Diagnostic Electrophysiology & Ablation
New Ablation Technologies and Techniques S aagar Ma hida , Benja min Bert e, Seig o Ya m a s h i t a , N i c o l a s D e r v a l , A r n a u d D e n i s, A s h o k S h a h , S a na Amrao u i, Meleze Hoc ini, Mic h e l H a i s s a g u e r r e, Pi e r r e Ja i s a n d Fr e d e r i c S a c h e r Hôpital Cardiologique du Haut-Lévêque and Université Victor Segalen Bordeaux II, Bordeaux, France
Abstract Catheter ablation is an established treatment strategy for a range of different cardiac arrhythmias. Over the past decade two major areas of expansion have been ablation of atrial fibrillation (AF) and ventricular tachycardia (VT) in the context of structurally abnormal hearts. In parallel with the expanding role of catheter ablation for AF and VT, multiple novel technologies have been developed which aim to increase safety and procedural success. Areas of development include novel catheter designs, novel navigation technologies and higher resolution imaging techniques. The aim of the present review is to provide an overview of novel developments in AF ablation and VT ablation in patients with of structural cardiac diseases.
Keywords Ablation; atrial fibrillation; ventricular tachycardia Disclosure: The authors have no conflicts of interest to declare. Received: 25 March 2014 Accepted: 28 July 2014 Citation: Arrhythmia & Electrophysiology Review 2014;3(2):107–12 Access at: www.AERjournal.com Correspondence: Saagar Mahida, Hôpital Haut-Lévêque, Avenue de Magellan, 33604 Pessac, France. E: firstname.lastname@example.org
Since the first catheter ablation for cardiac arrhythmia more than three decades ago, ablation technology has continually evolved at a rapid pace. Much of the early progress in the field was made in ablation of supraventricular tachycardias. Following a seminal study from Haïssaguerre et al.1 in 1998, which demonstrated that pulmonary vein triggers are important sources of atrial fibrillation (AF), the approach to management of AF underwent a revolution. Electrical isolation of pulmonary veins (PVs) using catheter ablation became an established therapeutic strategy in patients with paroxysmal AF. During subsequent years, the role of ablation in AF expanded, and more extensive strategies involving ablation of non-pulmonary vein triggers and modification of the left atrial substrate were demonstrated to be effective, even in persistent forms of AF.2 In recent years catheter ablation has also emerged as an effective treatment strategy for patients with ventricular tachycardia (VT). An important area of expansion is the use of catheter ablation for treatment of recurrent VT in the context of ischaemic cardiomyopathy (ICM) or non-ischaemic cardiomyopathy (NICM). VT ablation is commonly used in ICM and NICM patients who have recurrent defibrillator shocks due to drug-refractory VT. Many of the technological advances in AF ablation have been used to develop ablation techniques for scar-related VT. In parallel with the expanding role of catheter ablation for AF and VT, multiple novel technologies have been developed to simplify the procedures while at the same time aiming to increase safety and procedural success. The aim of the present review is to provide an overview of novel developments in AF ablation and VT ablation in the context of structural cardiac diseases. Ablation of other supraventricular tachycardias and VT in the context of structurally normal hearts has previously been reviewed extensively and is not discussed here.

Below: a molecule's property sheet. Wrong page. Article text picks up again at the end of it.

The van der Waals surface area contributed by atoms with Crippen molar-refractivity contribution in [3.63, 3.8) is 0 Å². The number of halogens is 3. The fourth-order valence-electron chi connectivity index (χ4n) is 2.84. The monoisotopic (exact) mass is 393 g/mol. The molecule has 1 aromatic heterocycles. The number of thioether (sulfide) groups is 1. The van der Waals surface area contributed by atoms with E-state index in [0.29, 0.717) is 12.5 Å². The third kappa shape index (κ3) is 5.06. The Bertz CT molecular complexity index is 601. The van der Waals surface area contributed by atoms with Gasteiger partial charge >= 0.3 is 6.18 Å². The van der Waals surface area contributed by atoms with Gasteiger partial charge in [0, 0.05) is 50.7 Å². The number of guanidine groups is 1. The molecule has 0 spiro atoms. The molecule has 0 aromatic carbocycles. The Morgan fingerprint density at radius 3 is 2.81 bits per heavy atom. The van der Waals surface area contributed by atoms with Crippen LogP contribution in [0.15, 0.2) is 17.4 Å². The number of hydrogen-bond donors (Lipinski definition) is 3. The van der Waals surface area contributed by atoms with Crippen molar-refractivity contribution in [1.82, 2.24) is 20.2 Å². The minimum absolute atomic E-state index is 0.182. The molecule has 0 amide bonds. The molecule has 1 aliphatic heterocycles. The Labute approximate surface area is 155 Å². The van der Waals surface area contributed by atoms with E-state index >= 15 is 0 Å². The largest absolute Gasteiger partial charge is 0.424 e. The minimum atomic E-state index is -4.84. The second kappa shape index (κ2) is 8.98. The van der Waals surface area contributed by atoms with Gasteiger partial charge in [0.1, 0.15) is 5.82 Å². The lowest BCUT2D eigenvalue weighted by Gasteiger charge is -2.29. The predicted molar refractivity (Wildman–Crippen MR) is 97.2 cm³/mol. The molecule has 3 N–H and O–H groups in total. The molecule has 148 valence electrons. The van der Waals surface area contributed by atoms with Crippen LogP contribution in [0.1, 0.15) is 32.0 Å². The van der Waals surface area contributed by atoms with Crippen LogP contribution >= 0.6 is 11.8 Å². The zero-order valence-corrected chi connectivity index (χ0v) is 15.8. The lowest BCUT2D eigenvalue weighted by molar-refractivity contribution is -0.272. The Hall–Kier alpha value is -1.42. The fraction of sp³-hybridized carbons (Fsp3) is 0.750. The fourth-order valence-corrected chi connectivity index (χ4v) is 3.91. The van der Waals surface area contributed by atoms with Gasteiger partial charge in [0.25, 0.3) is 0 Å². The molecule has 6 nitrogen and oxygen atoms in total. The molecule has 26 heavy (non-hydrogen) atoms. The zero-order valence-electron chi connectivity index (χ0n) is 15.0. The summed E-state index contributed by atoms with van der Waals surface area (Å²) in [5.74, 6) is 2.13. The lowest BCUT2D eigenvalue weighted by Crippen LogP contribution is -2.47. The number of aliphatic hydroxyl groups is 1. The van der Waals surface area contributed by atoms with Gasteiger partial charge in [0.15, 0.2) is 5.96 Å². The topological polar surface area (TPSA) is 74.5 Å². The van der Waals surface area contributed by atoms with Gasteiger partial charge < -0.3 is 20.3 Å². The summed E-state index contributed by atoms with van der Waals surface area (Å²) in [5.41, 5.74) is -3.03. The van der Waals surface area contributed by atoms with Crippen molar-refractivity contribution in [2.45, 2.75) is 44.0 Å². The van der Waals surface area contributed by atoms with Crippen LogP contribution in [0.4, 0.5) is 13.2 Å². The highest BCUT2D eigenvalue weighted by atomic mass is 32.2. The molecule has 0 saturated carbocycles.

© RADCLIFFE CARDIOLOGY 2014
New Technologies and Techniques for AF Ablation Currently, the most widely used technique for PV isolation involves delivery of point-by-point ablation lesions around the circumference of the vein. A number of different variations to the approach have been developed. During the early stages of PV isolation, a ‘segmental approach’ which involved targeting the earliest PV potentials at the ostium of the PV was commonly used. Due to high reconnection rates and the risk of PV stenosis, the technique has progressively been modified and the prevailing technique involves circumferential antral ablation to achieve PV isolation.3 Techniques for modification of the left atrial substrate for AF include linear ablation and ablation of complex fractionated electrograms. These techniques are more widely used in patients with persistent AF as an adjuvant strategy to PV isolation.3 Both techniques conventionally involve point-by-point ablation. The aim of linear ablation is to divide the atrium into smaller segments which are less likely to sustain macroreentrant arrhythmias.3 The most common sites of linear ablation are the left atrial roof and the mitral isthmus region. Ablation of complex fractionated electrograms, which may be representative of ´rotors´ that drive AF, involves targeting fractionated areas with short cycle lengths. It is important to note that the relationship between fractionated regions and rotors remains speculative.
Advances in Catheter Design for AF Ablation A point-by-point approach for AF ablation is associated with a number of limitations, including prolonged procedural times. Therefore novel catheter designs, which allow simultaneous application of multiple ablation lesions around the circumference of the PVs or in the left atrium, have been developed. Examples include balloon-mounted ablation techniques and multi-electrode catheters.
Arrhythmia & Electrophysiology Review Volume 3 Issue 2 Summer 2014